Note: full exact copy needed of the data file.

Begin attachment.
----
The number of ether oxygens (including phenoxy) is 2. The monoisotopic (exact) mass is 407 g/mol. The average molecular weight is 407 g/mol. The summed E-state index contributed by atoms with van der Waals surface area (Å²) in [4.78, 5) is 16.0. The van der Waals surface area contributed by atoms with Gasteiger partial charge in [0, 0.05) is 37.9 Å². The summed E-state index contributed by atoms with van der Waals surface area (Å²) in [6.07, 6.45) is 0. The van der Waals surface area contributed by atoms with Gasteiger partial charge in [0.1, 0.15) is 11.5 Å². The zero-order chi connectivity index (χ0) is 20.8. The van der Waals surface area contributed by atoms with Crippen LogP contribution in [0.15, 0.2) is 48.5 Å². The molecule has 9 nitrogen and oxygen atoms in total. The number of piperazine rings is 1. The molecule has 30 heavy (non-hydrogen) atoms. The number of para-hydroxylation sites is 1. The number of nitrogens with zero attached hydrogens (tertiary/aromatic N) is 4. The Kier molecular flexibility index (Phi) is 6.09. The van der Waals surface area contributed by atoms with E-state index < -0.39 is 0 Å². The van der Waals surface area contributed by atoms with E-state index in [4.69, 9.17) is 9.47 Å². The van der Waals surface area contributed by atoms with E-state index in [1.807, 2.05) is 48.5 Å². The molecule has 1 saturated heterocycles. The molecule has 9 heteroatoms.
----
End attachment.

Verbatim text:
The number of ether oxygens (including phenoxy) is 2. The monoisotopic (exact) mass is 407 g/mol. The average molecular weight is 407 g/mol. The summed E-state index contributed by atoms with van der Waals surface area (Å²) in [4.78, 5) is 16.0. The van der Waals surface area contributed by atoms with Gasteiger partial charge in [0, 0.05) is 37.9 Å². The summed E-state index contributed by atoms with van der Waals surface area (Å²) in [6.07, 6.45) is 0. The van der Waals surface area contributed by atoms with Gasteiger partial charge in [0.1, 0.15) is 11.5 Å². The zero-order chi connectivity index (χ0) is 20.8. The van der Waals surface area contributed by atoms with Crippen LogP contribution in [0.15, 0.2) is 48.5 Å². The molecule has 9 nitrogen and oxygen atoms in total. The number of piperazine rings is 1. The molecule has 30 heavy (non-hydrogen) atoms. The number of para-hydroxylation sites is 1. The number of nitrogens with zero attached hydrogens (tertiary/aromatic N) is 4. The Kier molecular flexibility index (Phi) is 6.09. The van der Waals surface area contributed by atoms with E-state index < -0.39 is 0 Å². The van der Waals surface area contributed by atoms with E-state index in [4.69, 9.17) is 9.47 Å². The van der Waals surface area contributed by atoms with E-state index in [1.807, 2.05) is 48.5 Å². The molecule has 1 saturated heterocycles. The molecule has 9 heteroatoms.